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Quote:
Originally Posted by Jman
The engine speed is determined by the manufacturer of the equipment to get their blade tip speed correct, with the gearing of the belts and pulleys.
Sorry Sir but you are dead wrong on this one, Engine Manufacturers design THEIR engines to put out X amount of HP at X amount of RPM's so THEY decide what the proper RPM should be run at on THEIR engines and enter this spec. in THEIR Service Manuals as MAX rated RPM, If this rated RPM is exceeded by the Equipment Manufacturer that can release the Engine Manufacturer of any liability for any engine failures due to Not following THEIR RECOMMENDED RPM setting. If the Equipment Manufacturers done their homework right they could get their blade tip speed right without exceeding the Engine Manufacturers RECOMMENDED MAXIMUM RPM rating.
It was only stated that a engine ran over the Mufacturers Rated RPM could have been a factor to the short life span of the engine.

I do agree that 3750 no load will not hurt a thing Because once the blades are engaged the RPM will drop back down to the rated RPM range. As for different spec. engines having different RPM ratings I agree also, But in my 14yr. stint as a Service Technician I am yet to see a 4000 RPM rating in any 4 cycle lawn mower ENGINE Manufacturers Service Manual.

Now with that said, What it all boils down to is; If one cares about getting the maximum life out of their equipment engines it's BEST not to exceed the ENGINE MANUFACTURERS RECOMMENDED RPM range.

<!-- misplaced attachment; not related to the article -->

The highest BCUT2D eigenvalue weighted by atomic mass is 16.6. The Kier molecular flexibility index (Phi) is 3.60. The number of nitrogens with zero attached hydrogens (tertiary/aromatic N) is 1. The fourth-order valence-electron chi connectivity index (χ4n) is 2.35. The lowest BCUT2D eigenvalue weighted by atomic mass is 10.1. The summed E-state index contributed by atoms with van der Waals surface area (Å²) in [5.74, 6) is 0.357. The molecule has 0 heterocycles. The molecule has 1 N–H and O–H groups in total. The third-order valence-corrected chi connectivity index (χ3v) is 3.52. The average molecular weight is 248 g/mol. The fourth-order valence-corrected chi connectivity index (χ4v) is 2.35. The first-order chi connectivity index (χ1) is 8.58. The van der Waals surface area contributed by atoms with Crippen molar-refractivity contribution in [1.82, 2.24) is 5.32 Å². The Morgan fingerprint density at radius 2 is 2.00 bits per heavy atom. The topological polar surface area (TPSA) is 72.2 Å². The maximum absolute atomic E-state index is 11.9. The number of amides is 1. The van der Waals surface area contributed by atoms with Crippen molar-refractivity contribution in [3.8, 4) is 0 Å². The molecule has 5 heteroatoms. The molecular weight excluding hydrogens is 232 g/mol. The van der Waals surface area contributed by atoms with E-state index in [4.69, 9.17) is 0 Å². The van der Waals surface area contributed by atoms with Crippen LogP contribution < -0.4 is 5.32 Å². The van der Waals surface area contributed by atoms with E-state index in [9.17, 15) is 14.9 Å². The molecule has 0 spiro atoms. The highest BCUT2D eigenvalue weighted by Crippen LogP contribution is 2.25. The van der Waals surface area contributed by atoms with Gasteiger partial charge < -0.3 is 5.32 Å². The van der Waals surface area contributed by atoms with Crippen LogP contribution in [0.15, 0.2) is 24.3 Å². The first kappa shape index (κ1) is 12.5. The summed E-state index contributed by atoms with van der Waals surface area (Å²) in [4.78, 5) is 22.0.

Have a good day all.
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  #18  
Old 10-17-2005, 04:38 PM
Jman Jman is offline
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Quote:
Originally Posted by restrorob
Sorry Sir but you are dead wrong on this one, Engine Manufacturers design THEIR engines to put out X amount of HP at X amount of RPM's so THEY decide what the proper RPM should be run at on THEIR engines and enter this spec. in THEIR Service Manuals as MAX rated RPM, If this rated RPM is exceeded by the Equipment Manufacturer that can release the Engine Manufacturer of any liability for any engine failures due to Not following THEIR RECOMMENDED RPM setting. If the Equipment Manufacturers done their homework right they could get their blade tip speed right without exceeding the Engine Manufacturers RECOMMENDED MAXIMUM RPM rating.
It was only stated that a engine ran over the Mufacturers Rated RPM could have been a factor to the short life span of the engine.

I do agree that 3750 no load will not hurt a thing Because once the blades are engaged the RPM will drop back down to the rated RPM range. As for different spec. engines having different RPM ratings I agree also, But in my 14yr. stint as a Service Technician I am yet to see a 4000 RPM rating in any 4 cycle lawn mower ENGINE Manufacturers Service Manual.

Now with that said, What it all boils down to is; If one cares about getting the maximum life out of their equipment engines it's BEST not to exceed the ENGINE MANUFACTURERS RECOMMENDED RPM range.

Have a good day all.
Well apparently you've never gone to Kohler's Idle and High speed setting book, form # TP-2514. Also it is in Kohler's microfiche set on card MISC. 3 (purple header). If you go to page 20, on paper, or grid F06, on fiche, take a look at spec number 68630, it is for a model CH25S Kohler engine. Idle speed should be set at 1400, the high speed setting is 4000 rpm. Every engine is SPEC'd for the manufacture based on what they want, they calculate the percentage horspower dropped for the rpm change. If you look at that form you'll see high speed settings from 2800 to 4000 rpm. I don't know how a technician could possible set rpm without knowing what it should be.
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  #19  
Old 10-17-2005, 05:14 PM
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TLS TLS is offline